I’m not saying you shouldn’t mention who donated the space or who paid for the sandwiches. If you want to keep getting free space and sandwiches you’ve got to do that. Just be cool about it. I think giving a sponsor two minutes to talk about what they do while everyone is grabbing a drink is reasonable.

As the meetup organizer it is your job to work with the rest of the group to establish ground rules about acceptable behavior and to swiftly (but professionally) deal with people who act outside the norms of your group.

Pick a central location

I live in Dallas, which isn’t just a city, it’s a “Metroplex”, which, roughly translated means, “No matter where you decide to have your meetup, someone’s going to drive an hour or more to get there.” That can make picking a meetup spot tough.

Especially when you are starting out, look at who’s coming and where they are coming from and try to pick a central location. You can try a different location for each meeting, but I’ve found that you will end up just getting a different set of attendees each time based on where the meeting is. There’s no easy answer. The best advice is to pick a central location, near main arteries and mass transit, make sure your start time comprehends traffic patterns at that time of the day, and make your agenda compelling enough that someone will want to make the journey.

Welcome everyone

It is important that everyone feel welcome at our meetups. This idea of inclusiveness is comprehensive. It covers everything from your relationship with Alfresco (Enterprise customer, Community user, partner, employee) to your demography (age, race, religion, sex, orientation). Everyone shares in the responsibility of fostering a welcoming atmosphere and raising the issue with the group its leaders if something is out-of-line.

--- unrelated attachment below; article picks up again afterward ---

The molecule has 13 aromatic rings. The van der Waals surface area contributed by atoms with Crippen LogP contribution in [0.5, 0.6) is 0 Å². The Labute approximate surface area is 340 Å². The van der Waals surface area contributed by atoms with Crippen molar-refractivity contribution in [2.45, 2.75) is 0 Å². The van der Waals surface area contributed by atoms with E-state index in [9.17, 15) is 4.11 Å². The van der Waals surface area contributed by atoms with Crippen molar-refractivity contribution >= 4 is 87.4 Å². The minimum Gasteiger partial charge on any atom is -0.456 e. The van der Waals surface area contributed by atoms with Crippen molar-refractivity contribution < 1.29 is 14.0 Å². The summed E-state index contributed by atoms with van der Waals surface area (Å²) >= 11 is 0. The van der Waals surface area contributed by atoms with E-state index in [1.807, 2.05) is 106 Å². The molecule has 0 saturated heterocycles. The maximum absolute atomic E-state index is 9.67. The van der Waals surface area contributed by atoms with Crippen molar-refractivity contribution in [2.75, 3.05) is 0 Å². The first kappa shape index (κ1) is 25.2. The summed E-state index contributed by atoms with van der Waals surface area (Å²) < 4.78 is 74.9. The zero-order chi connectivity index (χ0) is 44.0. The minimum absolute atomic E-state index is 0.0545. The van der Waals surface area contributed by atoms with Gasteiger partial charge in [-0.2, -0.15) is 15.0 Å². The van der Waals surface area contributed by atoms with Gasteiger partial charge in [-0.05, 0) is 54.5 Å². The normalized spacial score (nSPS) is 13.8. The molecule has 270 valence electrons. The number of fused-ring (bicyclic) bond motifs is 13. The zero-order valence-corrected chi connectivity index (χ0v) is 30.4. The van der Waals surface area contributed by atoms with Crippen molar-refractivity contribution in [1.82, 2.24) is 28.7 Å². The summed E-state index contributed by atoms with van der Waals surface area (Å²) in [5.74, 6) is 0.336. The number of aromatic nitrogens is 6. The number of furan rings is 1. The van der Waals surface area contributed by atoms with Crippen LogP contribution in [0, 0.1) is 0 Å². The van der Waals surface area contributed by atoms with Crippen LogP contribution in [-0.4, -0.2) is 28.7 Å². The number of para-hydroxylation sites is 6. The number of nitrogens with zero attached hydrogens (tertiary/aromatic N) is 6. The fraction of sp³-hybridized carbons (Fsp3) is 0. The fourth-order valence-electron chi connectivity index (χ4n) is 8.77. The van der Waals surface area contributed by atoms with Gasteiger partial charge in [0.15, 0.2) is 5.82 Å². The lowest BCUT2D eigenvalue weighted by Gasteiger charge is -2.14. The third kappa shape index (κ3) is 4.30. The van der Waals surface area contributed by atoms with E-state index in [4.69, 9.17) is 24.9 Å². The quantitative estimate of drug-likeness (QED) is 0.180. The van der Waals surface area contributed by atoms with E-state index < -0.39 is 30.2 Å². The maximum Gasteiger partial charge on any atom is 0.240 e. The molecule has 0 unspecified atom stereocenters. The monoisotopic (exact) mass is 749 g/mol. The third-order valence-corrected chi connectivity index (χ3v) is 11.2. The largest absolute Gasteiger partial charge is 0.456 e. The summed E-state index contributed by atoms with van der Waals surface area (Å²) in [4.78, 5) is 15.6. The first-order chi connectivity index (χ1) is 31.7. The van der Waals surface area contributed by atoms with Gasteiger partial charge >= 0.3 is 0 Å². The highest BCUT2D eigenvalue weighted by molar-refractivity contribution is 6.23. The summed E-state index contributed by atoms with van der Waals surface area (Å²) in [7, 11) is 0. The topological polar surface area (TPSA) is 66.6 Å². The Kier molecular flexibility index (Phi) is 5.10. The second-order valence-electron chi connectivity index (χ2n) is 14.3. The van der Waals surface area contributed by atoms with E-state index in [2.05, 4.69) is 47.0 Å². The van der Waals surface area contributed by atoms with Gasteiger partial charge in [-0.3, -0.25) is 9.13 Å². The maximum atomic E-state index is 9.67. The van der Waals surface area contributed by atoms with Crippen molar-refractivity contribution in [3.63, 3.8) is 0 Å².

Have fun!

Last, your meetup has got to be fun. We all sit in mind-numbing meetings as part of our day job. Why would we want to spendĀ  personal time in yet another one? Part of this is about encouraging interactivity. Don’t just have presentation after presentation. Ask the attendees to share short stories about their projects or implementations. Maybe set a common goal to develop an add-on for the community and challenge another local community to do the same.

If you are organizing local community groups around Alfresco and you haven’t yet introduced yourself to me, please do so. I can also hook you into our community of community organizers, which we call Team LoCo (I stole the name from Jono Bacon). And, if you have additional thoughts on what makes a great meetup, please share them in the comments.

Worldwide Alfresco 4.0 Community Release Party

You have probably heard that Alfresco 4.0 (formerly known by its codename, “Swift”) will be officially released in the Community edition at the end of September. I’ve been playing with the latest Community code sitting in subversion and I have to tell you that, although there are still plenty of issues to resolve, I’m getting pretty excited about the release.

I know I’m not the only one that’s been looking at 4.0 with building anticipation toward an official release. So here’s what I think we should do. Let’s celebrate. This year, the week of October 10 shall be known as the Week of Worldwide Alfresco 4.0 Community Release Party Meetups! Wherever you are in the world, pick a day that week and get together with 1, 10, or 100 other people and share why you’re excited about 4.0. It doesn’t have to be formal and you don’t have to go to a lot of trouble. Grab Community 4.0 from the download page when it becomes available (or use one of the nightly builds or build it yourself), install it, and give a demo. Or just get a conversation going about favorite new features, when/how you plan to upgrade, or how you are using Alfresco today. Exactly what you talk about doesn’t really matter–the point is to celebrate this major release.